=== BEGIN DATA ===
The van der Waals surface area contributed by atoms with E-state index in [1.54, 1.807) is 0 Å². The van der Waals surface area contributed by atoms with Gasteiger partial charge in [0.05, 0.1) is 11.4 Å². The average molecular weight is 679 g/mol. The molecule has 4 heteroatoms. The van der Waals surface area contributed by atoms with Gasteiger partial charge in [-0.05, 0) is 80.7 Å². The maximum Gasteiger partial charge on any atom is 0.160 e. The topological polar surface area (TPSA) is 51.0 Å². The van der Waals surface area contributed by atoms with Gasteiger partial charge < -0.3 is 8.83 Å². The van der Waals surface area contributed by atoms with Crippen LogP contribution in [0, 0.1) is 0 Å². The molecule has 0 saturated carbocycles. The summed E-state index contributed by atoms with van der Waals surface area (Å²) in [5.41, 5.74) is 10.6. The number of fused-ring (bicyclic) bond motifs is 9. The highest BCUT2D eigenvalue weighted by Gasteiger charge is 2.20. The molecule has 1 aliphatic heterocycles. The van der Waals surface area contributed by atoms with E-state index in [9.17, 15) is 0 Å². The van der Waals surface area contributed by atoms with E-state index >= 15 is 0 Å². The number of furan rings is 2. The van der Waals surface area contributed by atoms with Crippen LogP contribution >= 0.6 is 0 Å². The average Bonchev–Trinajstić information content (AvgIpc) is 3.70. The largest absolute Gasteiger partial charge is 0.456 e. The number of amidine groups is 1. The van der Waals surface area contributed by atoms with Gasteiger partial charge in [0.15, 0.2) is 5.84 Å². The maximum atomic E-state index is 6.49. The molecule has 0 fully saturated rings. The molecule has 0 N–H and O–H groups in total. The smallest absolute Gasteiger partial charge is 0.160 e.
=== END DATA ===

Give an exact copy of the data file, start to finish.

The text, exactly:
The van der Waals surface area contributed by atoms with E-state index in [1.54, 1.807) is 0 Å². The van der Waals surface area contributed by atoms with Gasteiger partial charge in [0.05, 0.1) is 11.4 Å². The average molecular weight is 679 g/mol. The molecule has 4 heteroatoms. The van der Waals surface area contributed by atoms with Gasteiger partial charge in [-0.05, 0) is 80.7 Å². The maximum Gasteiger partial charge on any atom is 0.160 e. The topological polar surface area (TPSA) is 51.0 Å². The van der Waals surface area contributed by atoms with Gasteiger partial charge < -0.3 is 8.83 Å². The van der Waals surface area contributed by atoms with Crippen LogP contribution in [0, 0.1) is 0 Å². The molecule has 0 saturated carbocycles. The summed E-state index contributed by atoms with van der Waals surface area (Å²) in [5.41, 5.74) is 10.6. The number of fused-ring (bicyclic) bond motifs is 9. The highest BCUT2D eigenvalue weighted by Gasteiger charge is 2.20. The molecule has 1 aliphatic heterocycles. The van der Waals surface area contributed by atoms with E-state index in [9.17, 15) is 0 Å². The van der Waals surface area contributed by atoms with E-state index >= 15 is 0 Å². The number of furan rings is 2. The van der Waals surface area contributed by atoms with Crippen LogP contribution >= 0.6 is 0 Å². The average Bonchev–Trinajstić information content (AvgIpc) is 3.70. The largest absolute Gasteiger partial charge is 0.456 e. The number of amidine groups is 1. The van der Waals surface area contributed by atoms with Gasteiger partial charge in [0.15, 0.2) is 5.84 Å². The maximum atomic E-state index is 6.49. The molecule has 0 fully saturated rings. The molecule has 0 N–H and O–H groups in total. The smallest absolute Gasteiger partial charge is 0.160 e.